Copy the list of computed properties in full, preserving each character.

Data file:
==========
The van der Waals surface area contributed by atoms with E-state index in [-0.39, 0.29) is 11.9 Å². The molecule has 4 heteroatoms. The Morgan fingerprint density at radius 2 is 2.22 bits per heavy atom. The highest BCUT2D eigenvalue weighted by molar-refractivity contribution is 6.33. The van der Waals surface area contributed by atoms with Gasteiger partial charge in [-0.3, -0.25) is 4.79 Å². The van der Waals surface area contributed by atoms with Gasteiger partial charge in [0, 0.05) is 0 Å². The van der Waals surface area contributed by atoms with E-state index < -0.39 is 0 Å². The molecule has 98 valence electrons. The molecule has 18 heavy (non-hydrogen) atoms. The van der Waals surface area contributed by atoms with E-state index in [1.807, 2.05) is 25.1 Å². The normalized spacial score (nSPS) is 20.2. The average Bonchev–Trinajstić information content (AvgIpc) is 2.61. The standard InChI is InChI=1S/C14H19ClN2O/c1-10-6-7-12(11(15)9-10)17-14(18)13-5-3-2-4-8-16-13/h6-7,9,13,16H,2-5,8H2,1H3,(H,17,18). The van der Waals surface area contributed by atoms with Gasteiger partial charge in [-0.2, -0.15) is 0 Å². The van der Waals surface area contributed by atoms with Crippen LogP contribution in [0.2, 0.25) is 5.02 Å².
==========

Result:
The van der Waals surface area contributed by atoms with E-state index in [-0.39, 0.29) is 11.9 Å². The molecule has 4 heteroatoms. The Morgan fingerprint density at radius 2 is 2.22 bits per heavy atom. The highest BCUT2D eigenvalue weighted by molar-refractivity contribution is 6.33. The van der Waals surface area contributed by atoms with Gasteiger partial charge in [-0.3, -0.25) is 4.79 Å². The van der Waals surface area contributed by atoms with Gasteiger partial charge in [0, 0.05) is 0 Å². The van der Waals surface area contributed by atoms with E-state index < -0.39 is 0 Å². The molecule has 98 valence electrons. The molecule has 18 heavy (non-hydrogen) atoms. The van der Waals surface area contributed by atoms with E-state index in [1.807, 2.05) is 25.1 Å². The normalized spacial score (nSPS) is 20.2. The average Bonchev–Trinajstić information content (AvgIpc) is 2.61. The standard InChI is InChI=1S/C14H19ClN2O/c1-10-6-7-12(11(15)9-10)17-14(18)13-5-3-2-4-8-16-13/h6-7,9,13,16H,2-5,8H2,1H3,(H,17,18). The van der Waals surface area contributed by atoms with Gasteiger partial charge in [-0.2, -0.15) is 0 Å². The van der Waals surface area contributed by atoms with Crippen LogP contribution in [0.2, 0.25) is 5.02 Å².